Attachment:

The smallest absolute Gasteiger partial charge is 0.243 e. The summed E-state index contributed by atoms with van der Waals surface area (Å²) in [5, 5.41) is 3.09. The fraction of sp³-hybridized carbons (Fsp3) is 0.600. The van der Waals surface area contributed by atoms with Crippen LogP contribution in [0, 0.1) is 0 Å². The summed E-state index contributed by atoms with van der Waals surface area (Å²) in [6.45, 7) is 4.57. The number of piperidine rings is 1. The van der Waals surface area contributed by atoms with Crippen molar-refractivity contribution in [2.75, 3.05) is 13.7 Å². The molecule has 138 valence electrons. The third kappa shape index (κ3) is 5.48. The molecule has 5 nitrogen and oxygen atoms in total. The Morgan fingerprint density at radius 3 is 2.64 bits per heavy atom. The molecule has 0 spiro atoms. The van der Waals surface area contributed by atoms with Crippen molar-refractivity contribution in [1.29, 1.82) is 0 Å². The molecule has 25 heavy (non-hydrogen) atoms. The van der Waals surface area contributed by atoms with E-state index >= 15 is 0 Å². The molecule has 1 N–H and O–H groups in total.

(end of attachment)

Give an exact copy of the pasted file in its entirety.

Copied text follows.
The smallest absolute Gasteiger partial charge is 0.243 e. The summed E-state index contributed by atoms with van der Waals surface area (Å²) in [5, 5.41) is 3.09. The fraction of sp³-hybridized carbons (Fsp3) is 0.600. The van der Waals surface area contributed by atoms with Crippen LogP contribution in [0, 0.1) is 0 Å². The summed E-state index contributed by atoms with van der Waals surface area (Å²) in [6.45, 7) is 4.57. The number of piperidine rings is 1. The van der Waals surface area contributed by atoms with Crippen molar-refractivity contribution in [2.75, 3.05) is 13.7 Å². The molecule has 138 valence electrons. The third kappa shape index (κ3) is 5.48. The molecule has 5 nitrogen and oxygen atoms in total. The Morgan fingerprint density at radius 3 is 2.64 bits per heavy atom. The molecule has 0 spiro atoms. The van der Waals surface area contributed by atoms with Crippen molar-refractivity contribution in [1.29, 1.82) is 0 Å². The molecule has 25 heavy (non-hydrogen) atoms. The van der Waals surface area contributed by atoms with E-state index >= 15 is 0 Å². The molecule has 1 N–H and O–H groups in total.